The eigenvalues of a Coxeter element are the numbers e2πi(m − 1)/h as m runs through the degrees of the fundamental invariants. Since this starts with m = 2, these include the primitive hth root of unity , ζh = e2πi/h, which is important in the Coxeter plane , below. GROUP ORDER There are relations between group order, g, and the Coxeter number, h: * : 2h/gp = 1 * : 8/gp,q = 2/p + 2/q 1 * : 64h/gp,q,r = 12  p  2q  r + 4/p + 4/r * : 16/gp,q,r,s = 8/gp,q,r + 8/gq,r,s + 2/(ps)  1/p  1/q  1/r  1/s +1 * ... An example, has h=30, so 64*30/g = 12  3  6  5 + 4/3 + 4/5 = 2/15, so g = 1920*15/2= 960*15 = 14400. COXETER ELEMENTS THIS SECTION NEEDS EXPANSION. You can help by adding to it . (December 2008) Coxeter elements of A n 1 S n {displaystyle A_{n1}cong S_{n}} , considered as the symmetric group on n elements, are ncycles: for simple reflections the adjacent transpositions ( 1 , 2 ) , ( 2 , 3 ) , {displaystyle (1,2),(2,3),dots } , a Coxeter element is the ncycle ( 1 , 2 , 3 , , n ) {displaystyle (1,2,3,dots ,n)} . The dihedral group Dihm is generated by two reflections that form an angle of 2 / 2 m {displaystyle 2pi /2m} , and thus their product is a rotation by 2 / m {displaystyle 2pi /m} . COXETER PLANE Projection of E8 root system onto Coxeter plane, showing 30fold symmetry. For a given Coxeter element w, there is a unique plane P on which w acts by rotation by 2π/h. This is called the COXETER PLANE and is the plane on which P has eigenvalues e2πi/h and e−2πi/h = e2πi(h−1)/h. This plane was first systematically studied in (Coxeter 1948 ), and subsequently used in (Steinberg 1959 ) to provide uniform proofs about properties of Coxeter elements. The Coxeter plane is often used to draw diagrams of higherdimensional polytopes and root systems – the vertices and edges of the polytope, or roots (and some edges connecting these) are orthogonally projected onto the Coxeter plane, yielding a Petrie polygon with hfold rotational symmetry. For root systems, no root maps to zero, corresponding to the Coxeter element not fixing any root or rather axis (not having eigenvalue 1 or −1), so the projections of orbits under w form hfold circular arrangements and there is an empty center, as in the E8 diagram at above right. For polytopes, a vertex may map to zero, as depicted below. Projections onto the Coxeter plane are depicted below for the Platonic solids . In three dimensions, the symmetry of a regular polyhedron , {p,q}, with one directed petrie polygon marked, defined as a composite of 3 reflections, has rotoinversion symmetry Sh, , order h. Adding a mirror, the symmetry can be doubled to antiprismatic symmetry, Dhd, , order 2h. In orthogonal 2D projection, this becomes dihedral symmetry , Dihh, , order 2h. COXETER GROUP A3, Td B3, Oh H3, Th Regular polyhedron {3,3} {4,3} {3,4} {5,3} {3,5} SYMMETRY S4, , (2×) D2d, , (2*2) S6, , (3×) D3d, , (2*3) S10, , (5×) D5d, , (2*5) Coxeter plane symmetry Dih4, , (*4•) Dih6, , (*6•) Dih10, , (*10•) Petrie polygons of the Platonic solids, showing 4fold, 6fold, and 10fold symmetry. In four dimension, the symmetry of a regular polychoron , {p,q,r}, with one directed petrie polygon marked is a double rotation , defined as a composite of 4 reflections, with symmetry +1/h (John H. Conway ), (C2h/C1;C2h/C1) (#1', Patrick du Val (1964) ), order h. COXETER GROUP A4, B4, F4, H4, Regular polychoron {3,3,3} {3,3,4} {4,3,3} {3,4,3} {5,3,3} {3,3,5} SYMMETRY +1/5 +1/8 +1/12 +1/30 Coxeter plane symmetry Dih5, , (*5•) Dih8, , (*8•) Dih12, , (*12•) Dih30, , (*30•) Petrie polygons of the regular 4D solids, showing 5fold, 8fold, 12fold and 30fold symmetry. In five dimension, the symmetry of a regular polyteron , {p,q,r,s}, with one directed petrie polygon marked, is represented by the composite of 5 reflections. COXETER GROUP A5, B5, D5, Regular polyteron {3,3,3,3} {3,3,3,4} {4,3,3,3} h{4,3,3,3} Coxeter plane symmetry Dih6, , (*6•) Dih10, , (*10•) Dih8, , (*8•) In dimensions 6 to 8 there are 3 exceptional Coxeter groups, one uniform polytope from each dimension represents the roots of the En Exceptional lie groups. The Coxeter elements are 12, 18 and 30 respectively. En groups COXETER GROUP E6 E7 E8 GRAPH 122 231 421 Coxeter plane symmetry Dih12, , (*12•) Dih18, , (*18•) Dih30, , (*30•) SEE ALSO * Longest element of a Coxeter group NOTES * ^ Coxeter, Harold Scott Macdonald; Chandler Davis; Erlich W.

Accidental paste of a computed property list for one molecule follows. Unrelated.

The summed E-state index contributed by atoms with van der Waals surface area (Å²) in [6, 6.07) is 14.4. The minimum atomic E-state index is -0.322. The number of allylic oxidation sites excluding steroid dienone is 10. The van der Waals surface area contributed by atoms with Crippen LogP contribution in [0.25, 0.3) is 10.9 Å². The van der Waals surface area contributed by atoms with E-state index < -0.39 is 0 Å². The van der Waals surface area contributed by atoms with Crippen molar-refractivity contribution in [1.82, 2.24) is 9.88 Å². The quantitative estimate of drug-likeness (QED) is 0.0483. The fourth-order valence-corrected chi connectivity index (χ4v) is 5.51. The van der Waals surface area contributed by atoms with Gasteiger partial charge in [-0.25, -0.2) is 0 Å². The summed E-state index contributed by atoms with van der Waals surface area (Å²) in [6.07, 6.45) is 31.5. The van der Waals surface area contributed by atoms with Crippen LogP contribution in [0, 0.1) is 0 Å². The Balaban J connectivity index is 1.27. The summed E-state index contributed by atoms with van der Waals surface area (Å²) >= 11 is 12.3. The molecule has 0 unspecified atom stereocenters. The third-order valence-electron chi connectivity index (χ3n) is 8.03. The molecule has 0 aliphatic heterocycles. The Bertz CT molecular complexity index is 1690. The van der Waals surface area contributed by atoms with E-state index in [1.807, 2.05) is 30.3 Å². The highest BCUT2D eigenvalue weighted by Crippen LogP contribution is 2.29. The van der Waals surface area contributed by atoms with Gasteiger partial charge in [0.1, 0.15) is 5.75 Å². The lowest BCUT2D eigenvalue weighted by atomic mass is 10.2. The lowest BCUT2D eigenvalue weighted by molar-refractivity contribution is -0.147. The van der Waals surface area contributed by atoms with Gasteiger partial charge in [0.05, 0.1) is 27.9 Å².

Ellers (2006), The Coxeter Legacy: Reflections and Projections, AMS
Bookstore, p. 112, ISBN 9780821837221
* ^ Regular polytopes, p. 233
* ^ (Humphreys 1992 , p. 75)
* ^ Coxeter Planes and More Coxeter Planes
John Stembridge
* ^ (Humphreys 1992 , Section 3.17, "Action on a Plane", pp.
76–78)
* ^ A B (Reading 2010 , p. 2)
* ^ A B (Stembridge 2007 )
* ^ On Quaternions and Octonions, 2003, John Horton Conway and
Derek A. Smith ISBN 9781568811345
* ^ Patrick Du Val, Homographies, quaternions and rotations, Oxford
Mathematical Monographs, Clarendon Press ,
Oxford
REFERENCES * Coxeter, H. S. M. (1948), Regular Polytopes , Methuen and Co.
* Steinberg, R. (June 1959), "Finite Reflection Groups",
Transactions of the American Mathematical Society